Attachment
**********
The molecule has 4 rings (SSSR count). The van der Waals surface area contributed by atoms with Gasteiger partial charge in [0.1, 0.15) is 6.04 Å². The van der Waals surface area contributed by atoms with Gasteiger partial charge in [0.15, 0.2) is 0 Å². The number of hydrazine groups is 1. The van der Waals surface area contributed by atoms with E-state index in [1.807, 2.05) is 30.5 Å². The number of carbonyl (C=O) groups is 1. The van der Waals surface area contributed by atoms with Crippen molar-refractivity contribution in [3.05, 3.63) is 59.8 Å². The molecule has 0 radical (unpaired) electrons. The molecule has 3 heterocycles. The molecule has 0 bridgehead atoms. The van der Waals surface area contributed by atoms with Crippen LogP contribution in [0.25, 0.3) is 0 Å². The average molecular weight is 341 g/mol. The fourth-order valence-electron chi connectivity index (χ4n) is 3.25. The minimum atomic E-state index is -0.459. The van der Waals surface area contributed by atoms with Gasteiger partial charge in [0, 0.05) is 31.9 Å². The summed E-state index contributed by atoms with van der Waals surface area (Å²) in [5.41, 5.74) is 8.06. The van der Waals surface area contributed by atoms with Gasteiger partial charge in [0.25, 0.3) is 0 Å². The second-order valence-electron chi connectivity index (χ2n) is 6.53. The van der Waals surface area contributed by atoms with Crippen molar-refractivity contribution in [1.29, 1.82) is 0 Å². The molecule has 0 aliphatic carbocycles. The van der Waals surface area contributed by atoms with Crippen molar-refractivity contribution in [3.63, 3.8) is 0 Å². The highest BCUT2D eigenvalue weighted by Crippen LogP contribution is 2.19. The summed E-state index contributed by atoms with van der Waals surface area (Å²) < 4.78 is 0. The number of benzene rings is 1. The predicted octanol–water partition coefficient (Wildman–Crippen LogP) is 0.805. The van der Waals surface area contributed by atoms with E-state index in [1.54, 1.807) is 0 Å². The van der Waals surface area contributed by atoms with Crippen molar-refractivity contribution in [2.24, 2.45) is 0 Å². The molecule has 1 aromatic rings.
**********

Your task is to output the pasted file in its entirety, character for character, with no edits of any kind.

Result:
The molecule has 4 rings (SSSR count). The van der Waals surface area contributed by atoms with Gasteiger partial charge in [0.1, 0.15) is 6.04 Å². The van der Waals surface area contributed by atoms with Gasteiger partial charge in [0.15, 0.2) is 0 Å². The number of hydrazine groups is 1. The van der Waals surface area contributed by atoms with E-state index in [1.807, 2.05) is 30.5 Å². The number of carbonyl (C=O) groups is 1. The van der Waals surface area contributed by atoms with Crippen molar-refractivity contribution in [3.05, 3.63) is 59.8 Å². The molecule has 0 radical (unpaired) electrons. The molecule has 3 heterocycles. The molecule has 0 bridgehead atoms. The van der Waals surface area contributed by atoms with Crippen LogP contribution in [0.25, 0.3) is 0 Å². The average molecular weight is 341 g/mol. The fourth-order valence-electron chi connectivity index (χ4n) is 3.25. The minimum atomic E-state index is -0.459. The van der Waals surface area contributed by atoms with Gasteiger partial charge in [0, 0.05) is 31.9 Å². The summed E-state index contributed by atoms with van der Waals surface area (Å²) in [5.41, 5.74) is 8.06. The van der Waals surface area contributed by atoms with Gasteiger partial charge in [0.25, 0.3) is 0 Å². The second-order valence-electron chi connectivity index (χ2n) is 6.53. The van der Waals surface area contributed by atoms with Crippen molar-refractivity contribution in [1.29, 1.82) is 0 Å². The molecule has 0 aliphatic carbocycles. The van der Waals surface area contributed by atoms with Crippen molar-refractivity contribution in [3.63, 3.8) is 0 Å². The highest BCUT2D eigenvalue weighted by Crippen LogP contribution is 2.19. The summed E-state index contributed by atoms with van der Waals surface area (Å²) < 4.78 is 0. The number of benzene rings is 1. The predicted octanol–water partition coefficient (Wildman–Crippen LogP) is 0.805. The van der Waals surface area contributed by atoms with E-state index in [1.54, 1.807) is 0 Å². The van der Waals surface area contributed by atoms with Crippen molar-refractivity contribution in [2.24, 2.45) is 0 Å². The molecule has 1 aromatic rings.